Orcanauts: Meet the Artist
As the release of 10,000 Orcanaut NFTs into the wild draws closer, we thought it was high tide to introduce you to the creator who brought these adorable critters to life: the talented Cori Huang.
Cori has brought a vast wealth of experience to this project as a professional illustrator and designer. Her creative talent and eye for detail can be appreciated in the adorable design of each and every Orcanaut.
In this interview with Cori, we cover the inspirations behind the Orcanauts designs, what it’s been like to bring this new pod to life, her thoughts on how NFTs might disrupt “TradArt,” and much more.
Enjoy— and be sure to follow her brand new Twitter, @corcorarium!
Cori, thank you for your incredible work with Orcanauts! Can you tell our community a little about yourself?
I’m a freelance designer and illustrator from New Jersey, currently exploring West Coast life. Previously, I’ve worked at a few tech startups wearing different design hats — marketing, product design, illustration. Aside from art and design, I love to read, mostly sci-fi and other fiction, play games, and dabble in various crafts.
As an artist and designer, what brought you to DeFi and Crypto? How has it changed your working life?
I learned about DeFi and Crypto through hanging around tech folks, but I started hearing about NFTs through a few artist friends who started minting NFTs. When Ori (@oritheorca) and I first talked about the Orcanauts project, I was really just beginning to wrap my head around the space.
Since I’m just starting to get involved, not too much has changed in my working life. There are some practical changes, like accepting payment in cryptocurrency, but otherwise, I think what’s changing is that I’m getting to see a different collection of digital art than I’ve been exposed to before, and I’m following the conversation around how and whether artists should get involved in the technology.
How did you come up with the art style for Orcanauts?
Orcanauts is the first project of its kind that I’ve worked on, and the early stages were exploring the art style, since we hadn’t figured out the format of the project yet. I got to sketch a lot of whales during this time, not really knowing what kind of character it would be.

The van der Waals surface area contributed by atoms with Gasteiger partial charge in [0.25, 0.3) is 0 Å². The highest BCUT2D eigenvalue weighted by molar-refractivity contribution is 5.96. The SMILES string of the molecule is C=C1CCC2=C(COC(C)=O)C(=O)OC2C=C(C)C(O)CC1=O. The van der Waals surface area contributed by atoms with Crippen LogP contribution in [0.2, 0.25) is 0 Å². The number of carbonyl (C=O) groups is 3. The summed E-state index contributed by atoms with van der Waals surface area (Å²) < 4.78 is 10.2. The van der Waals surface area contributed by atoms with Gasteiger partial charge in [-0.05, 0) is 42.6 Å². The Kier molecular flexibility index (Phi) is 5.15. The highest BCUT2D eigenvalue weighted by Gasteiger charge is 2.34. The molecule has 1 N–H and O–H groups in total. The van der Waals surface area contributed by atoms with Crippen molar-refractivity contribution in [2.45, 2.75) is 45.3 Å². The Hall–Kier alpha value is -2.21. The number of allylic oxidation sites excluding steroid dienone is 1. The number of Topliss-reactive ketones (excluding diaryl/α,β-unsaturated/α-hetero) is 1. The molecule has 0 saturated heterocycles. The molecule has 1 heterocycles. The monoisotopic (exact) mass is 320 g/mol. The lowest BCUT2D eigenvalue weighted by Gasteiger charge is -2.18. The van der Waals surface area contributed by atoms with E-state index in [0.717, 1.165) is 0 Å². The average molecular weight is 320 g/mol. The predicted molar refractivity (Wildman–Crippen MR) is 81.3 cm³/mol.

Since the project originates from Orca, we continued with a friendly and approachable look. With Ori’s direction and feedback, we came to this cute and colorful aesthetic partly inspired by Neopets and Pokemon. Some of the design decisions were practical though, like using thick lines to help separate foreground shapes and keeping the shading simple to avoid overcomplicating a color palette that already had many colors.
Tell me more about the colors. They’re quite different from Orca’s, no?
That was a really fun part of it. I started conservatively, taking Orca’s distinctive color palette, increasing the saturation and slightly shifting the blues away from purple to create a lighter feel.
I’m used to working with brands with more minimal aesthetics though, and this shift turned out to be way too subtle — Ori asked me a few times if there was a way to make it even brighter and more cheerful. When I realized Orcanauts really didn’t need to be tied to the Orca look and feel, I got to play with the fun pinks, oranges, aquas, and teals that you see in the Orcanaut artwork, logo, and website now.
As I was drawing the whale and then the traits, I spent a lot of time checking different combinations and making corrections to the relative positioning and colors. You’d think by the time all the traits were drawn, I would have seen all of the different Orcanaut combos… and yet one of the most exciting parts was when Jon (the lead developer on the project) actually tried generating thousands of fully-assembled Orcanauts with all their unique combinations!